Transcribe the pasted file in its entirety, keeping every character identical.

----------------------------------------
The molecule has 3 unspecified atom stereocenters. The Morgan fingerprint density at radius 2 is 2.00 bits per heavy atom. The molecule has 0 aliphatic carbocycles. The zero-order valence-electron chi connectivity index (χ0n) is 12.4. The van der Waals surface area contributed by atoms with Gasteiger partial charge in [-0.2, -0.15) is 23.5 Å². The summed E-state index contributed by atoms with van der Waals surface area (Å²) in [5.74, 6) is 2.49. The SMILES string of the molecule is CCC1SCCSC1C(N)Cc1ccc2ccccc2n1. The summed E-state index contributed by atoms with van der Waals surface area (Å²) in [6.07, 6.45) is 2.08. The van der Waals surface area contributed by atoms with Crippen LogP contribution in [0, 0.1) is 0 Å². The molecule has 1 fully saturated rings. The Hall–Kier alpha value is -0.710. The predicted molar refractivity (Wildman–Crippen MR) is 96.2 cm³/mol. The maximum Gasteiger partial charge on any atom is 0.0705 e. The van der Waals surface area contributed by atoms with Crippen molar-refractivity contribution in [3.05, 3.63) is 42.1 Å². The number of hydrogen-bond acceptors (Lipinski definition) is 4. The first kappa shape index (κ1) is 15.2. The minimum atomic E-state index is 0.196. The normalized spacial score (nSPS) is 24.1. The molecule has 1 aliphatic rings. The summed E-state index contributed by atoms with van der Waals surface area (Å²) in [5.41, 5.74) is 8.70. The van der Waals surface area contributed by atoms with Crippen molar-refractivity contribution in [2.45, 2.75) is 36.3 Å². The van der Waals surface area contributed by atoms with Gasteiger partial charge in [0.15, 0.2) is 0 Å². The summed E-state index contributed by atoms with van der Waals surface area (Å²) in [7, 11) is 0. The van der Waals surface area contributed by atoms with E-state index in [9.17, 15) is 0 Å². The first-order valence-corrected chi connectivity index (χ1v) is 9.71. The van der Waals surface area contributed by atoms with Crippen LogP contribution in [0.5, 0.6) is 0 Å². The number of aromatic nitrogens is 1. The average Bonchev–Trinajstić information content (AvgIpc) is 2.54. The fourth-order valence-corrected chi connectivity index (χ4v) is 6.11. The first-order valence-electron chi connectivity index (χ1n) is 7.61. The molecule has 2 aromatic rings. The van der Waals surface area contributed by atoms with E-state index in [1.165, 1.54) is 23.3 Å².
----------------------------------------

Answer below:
The molecule has 3 unspecified atom stereocenters. The Morgan fingerprint density at radius 2 is 2.00 bits per heavy atom. The molecule has 0 aliphatic carbocycles. The zero-order valence-electron chi connectivity index (χ0n) is 12.4. The van der Waals surface area contributed by atoms with Gasteiger partial charge in [-0.2, -0.15) is 23.5 Å². The summed E-state index contributed by atoms with van der Waals surface area (Å²) in [5.74, 6) is 2.49. The SMILES string of the molecule is CCC1SCCSC1C(N)Cc1ccc2ccccc2n1. The summed E-state index contributed by atoms with van der Waals surface area (Å²) in [6.07, 6.45) is 2.08. The van der Waals surface area contributed by atoms with Crippen LogP contribution in [0, 0.1) is 0 Å². The molecule has 1 fully saturated rings. The Hall–Kier alpha value is -0.710. The predicted molar refractivity (Wildman–Crippen MR) is 96.2 cm³/mol. The maximum Gasteiger partial charge on any atom is 0.0705 e. The van der Waals surface area contributed by atoms with Crippen molar-refractivity contribution in [3.05, 3.63) is 42.1 Å². The number of hydrogen-bond acceptors (Lipinski definition) is 4. The first kappa shape index (κ1) is 15.2. The minimum atomic E-state index is 0.196. The normalized spacial score (nSPS) is 24.1. The molecule has 1 aliphatic rings. The summed E-state index contributed by atoms with van der Waals surface area (Å²) in [5.41, 5.74) is 8.70. The van der Waals surface area contributed by atoms with Crippen molar-refractivity contribution in [2.45, 2.75) is 36.3 Å². The van der Waals surface area contributed by atoms with Gasteiger partial charge in [0.15, 0.2) is 0 Å². The summed E-state index contributed by atoms with van der Waals surface area (Å²) in [7, 11) is 0. The van der Waals surface area contributed by atoms with E-state index in [9.17, 15) is 0 Å². The first-order valence-corrected chi connectivity index (χ1v) is 9.71. The van der Waals surface area contributed by atoms with Crippen LogP contribution in [0.5, 0.6) is 0 Å². The number of aromatic nitrogens is 1. The average Bonchev–Trinajstić information content (AvgIpc) is 2.54. The fourth-order valence-corrected chi connectivity index (χ4v) is 6.11. The first-order valence-electron chi connectivity index (χ1n) is 7.61. The molecule has 2 aromatic rings. The van der Waals surface area contributed by atoms with E-state index in [1.165, 1.54) is 23.3 Å².